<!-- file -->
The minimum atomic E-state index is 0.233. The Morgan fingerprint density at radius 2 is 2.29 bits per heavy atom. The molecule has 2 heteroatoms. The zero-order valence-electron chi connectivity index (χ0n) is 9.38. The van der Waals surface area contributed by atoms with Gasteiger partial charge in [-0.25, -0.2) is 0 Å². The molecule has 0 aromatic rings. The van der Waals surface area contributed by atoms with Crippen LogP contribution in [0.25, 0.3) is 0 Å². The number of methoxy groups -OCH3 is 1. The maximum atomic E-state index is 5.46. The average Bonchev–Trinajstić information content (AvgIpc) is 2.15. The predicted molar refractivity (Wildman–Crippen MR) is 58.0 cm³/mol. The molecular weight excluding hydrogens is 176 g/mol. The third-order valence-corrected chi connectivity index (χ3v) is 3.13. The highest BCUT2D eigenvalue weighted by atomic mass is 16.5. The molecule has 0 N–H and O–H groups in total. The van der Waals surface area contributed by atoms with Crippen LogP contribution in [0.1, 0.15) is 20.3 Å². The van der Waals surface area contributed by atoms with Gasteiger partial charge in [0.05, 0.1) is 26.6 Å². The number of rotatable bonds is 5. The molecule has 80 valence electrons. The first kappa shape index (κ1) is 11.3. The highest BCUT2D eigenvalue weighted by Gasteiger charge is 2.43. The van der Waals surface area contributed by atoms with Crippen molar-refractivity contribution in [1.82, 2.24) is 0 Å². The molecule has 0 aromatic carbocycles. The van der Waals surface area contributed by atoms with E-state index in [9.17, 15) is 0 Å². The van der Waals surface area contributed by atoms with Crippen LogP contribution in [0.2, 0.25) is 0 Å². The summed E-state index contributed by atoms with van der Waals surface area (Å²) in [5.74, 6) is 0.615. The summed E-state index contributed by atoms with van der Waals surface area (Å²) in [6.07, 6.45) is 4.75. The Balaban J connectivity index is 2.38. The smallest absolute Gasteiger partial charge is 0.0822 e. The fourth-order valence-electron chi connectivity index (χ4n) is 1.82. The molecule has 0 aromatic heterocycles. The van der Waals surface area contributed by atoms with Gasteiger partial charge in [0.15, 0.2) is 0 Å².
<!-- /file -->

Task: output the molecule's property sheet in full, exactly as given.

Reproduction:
The minimum atomic E-state index is 0.233. The Morgan fingerprint density at radius 2 is 2.29 bits per heavy atom. The molecule has 2 heteroatoms. The zero-order valence-electron chi connectivity index (χ0n) is 9.38. The van der Waals surface area contributed by atoms with Gasteiger partial charge in [-0.25, -0.2) is 0 Å². The molecule has 0 aromatic rings. The van der Waals surface area contributed by atoms with Crippen LogP contribution in [0.25, 0.3) is 0 Å². The number of methoxy groups -OCH3 is 1. The maximum atomic E-state index is 5.46. The average Bonchev–Trinajstić information content (AvgIpc) is 2.15. The predicted molar refractivity (Wildman–Crippen MR) is 58.0 cm³/mol. The molecular weight excluding hydrogens is 176 g/mol. The third-order valence-corrected chi connectivity index (χ3v) is 3.13. The highest BCUT2D eigenvalue weighted by atomic mass is 16.5. The molecule has 0 N–H and O–H groups in total. The van der Waals surface area contributed by atoms with Crippen LogP contribution in [0.1, 0.15) is 20.3 Å². The van der Waals surface area contributed by atoms with Gasteiger partial charge in [0.05, 0.1) is 26.6 Å². The number of rotatable bonds is 5. The molecule has 80 valence electrons. The first kappa shape index (κ1) is 11.3. The highest BCUT2D eigenvalue weighted by Gasteiger charge is 2.43. The van der Waals surface area contributed by atoms with Crippen molar-refractivity contribution in [1.82, 2.24) is 0 Å². The molecule has 0 aromatic carbocycles. The van der Waals surface area contributed by atoms with E-state index in [9.17, 15) is 0 Å². The van der Waals surface area contributed by atoms with Crippen LogP contribution in [0.2, 0.25) is 0 Å². The summed E-state index contributed by atoms with van der Waals surface area (Å²) in [5.74, 6) is 0.615. The summed E-state index contributed by atoms with van der Waals surface area (Å²) in [6.07, 6.45) is 4.75. The Balaban J connectivity index is 2.38. The smallest absolute Gasteiger partial charge is 0.0822 e. The fourth-order valence-electron chi connectivity index (χ4n) is 1.82. The molecule has 0 aromatic heterocycles. The van der Waals surface area contributed by atoms with Gasteiger partial charge in [0.15, 0.2) is 0 Å².